Britain is a parliamentary democracy. This means that the executive branch is formed from the legislature. In addition, the executive branch must, through the mechanism of confidence motions, be able to show that it has the confidence of the legislative branch. In Britain, there are two chambers which make the up the legislative branch – the Commons and the Lords.
Britain is also a representative democracy. The legitimacy of the government is derived from the fact that that it holds the confidence of the House of Commons. However, by extension, this also means that it has the confidence of the electorate. This is why under the Fixed-Term Parliament Act (2011) if a government cannot keep the confidence of the House of Commons, a new General Election must be called.
Arguably, however, the legitimacy of government is weakened when members of the House of Lords are appointed to positions in government and particularly to those senior positions within the Cabinet.
What issues might there be with Ministers coming from the Cabinet?
- Members of the House of Lords do not have democratic legitimacy
One constitutional concern is that members of the House of Lords are not directly accountable to the electorate. Most peers hold their position virtue of appointment and, until recently, held that position until they died. Historically, this has led to the continuance of members in the House of Lords with questionable credentials. These include Lord Archer who in 2001 was sentenced to four years imprisonment for perjury and perverting the course of justice after being found guilty of lying in a libel trial in 1987. Jeffrey Archer, however, remains a member of the House of Lords.
Recent legislative changes have altered this slightly. The House of Lords Reform Act (2014) allowed members of the House of Lords to resign. In addition, the House of Lords (Expulsion and Suspension) Act in 2015 allowed for the House to expel or suspend members (but not retrospectively). As of February 2021, 130 peers have resigned or retired from the chamber and it seems to have been a popular option with members.
2. Ministers from the House of Lords are not able to be scrutinised by elected representatives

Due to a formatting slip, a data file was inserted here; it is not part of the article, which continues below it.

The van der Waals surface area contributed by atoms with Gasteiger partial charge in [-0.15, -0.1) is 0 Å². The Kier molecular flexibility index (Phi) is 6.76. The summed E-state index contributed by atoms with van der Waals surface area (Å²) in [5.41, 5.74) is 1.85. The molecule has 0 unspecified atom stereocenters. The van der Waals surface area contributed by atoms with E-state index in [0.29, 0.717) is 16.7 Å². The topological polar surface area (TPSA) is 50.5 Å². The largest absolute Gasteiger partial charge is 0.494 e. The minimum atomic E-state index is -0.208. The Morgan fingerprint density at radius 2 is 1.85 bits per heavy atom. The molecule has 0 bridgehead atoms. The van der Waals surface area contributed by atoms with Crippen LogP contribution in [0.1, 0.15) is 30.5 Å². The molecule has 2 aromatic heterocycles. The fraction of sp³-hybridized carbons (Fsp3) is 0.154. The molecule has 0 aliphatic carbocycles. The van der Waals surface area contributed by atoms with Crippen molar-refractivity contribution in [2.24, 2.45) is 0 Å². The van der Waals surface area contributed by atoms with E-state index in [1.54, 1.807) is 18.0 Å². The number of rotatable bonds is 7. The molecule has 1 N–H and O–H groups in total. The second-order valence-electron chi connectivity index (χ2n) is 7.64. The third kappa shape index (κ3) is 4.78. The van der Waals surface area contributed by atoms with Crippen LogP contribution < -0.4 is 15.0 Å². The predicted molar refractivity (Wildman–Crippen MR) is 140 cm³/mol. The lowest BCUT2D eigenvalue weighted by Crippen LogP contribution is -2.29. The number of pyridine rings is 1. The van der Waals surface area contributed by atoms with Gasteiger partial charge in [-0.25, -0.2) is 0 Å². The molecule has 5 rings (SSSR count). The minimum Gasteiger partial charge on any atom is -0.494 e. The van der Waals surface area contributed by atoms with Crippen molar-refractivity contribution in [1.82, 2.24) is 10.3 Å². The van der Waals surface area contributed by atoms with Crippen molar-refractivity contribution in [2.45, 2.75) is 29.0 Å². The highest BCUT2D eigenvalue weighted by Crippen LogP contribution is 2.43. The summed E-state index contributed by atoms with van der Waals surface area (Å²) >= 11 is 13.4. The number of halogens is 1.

Members of the House of Lords are arguably not able to be effectively scrutinized. Importantly, despite mechanisms of scrutiny being similar as in the Commons (question time, committees and written questions), members of the Lords cannot be directly scrutinised by elected members (apart from in rare Joint Committees).
These issues have led to the development of certain conventions regarding the House of Lords. Firstly, no Prime Minister has governed from the House of Lords since Lord Salisbury in 1902. The only minor exception to this was Alec Douglas-Home who became Prime Minister whilst a member of the House of Lords. When he became Prime Minister in 1963, he was a peer. However, on becoming PM he renounced the title and won a by-election to a safe seat in November 1963 (incidentally, also the only time a sitting PM has ever been involved in a by-election). Secondly, it has also become a convention that holders of the Great Offices of State (Prime Minister, Foreign Secretary, Home Secretary and Chancellor of the Exchequer) do not sit in the House of Lords. The last holder of a Great Office to hold it from the House of Lords was Lord Carrington in 1982.
However, this does not mean that Cabinet Members, sometimes significant Cabinet members (or Cabinet attendees), come from the House of Lords. The first ministries of the following governments had the following Ministers from the House of Lords:
John Major 1990
Cabinet Members: Lord Mackay (Lord Chancellor) and Lord Wadington (Leader of the House of Lords).
Tony Blair 1997
Cabinet Members: Lord Irvine (Lord Chancellor) and Lord Richard (Leader of the House of Lords).
Also attending Cabinet: Lord Williams (Attorney-General).
Gordon Brown (2007)
Cabinet Members: Baroness Ashton (Leader of the House of Lords).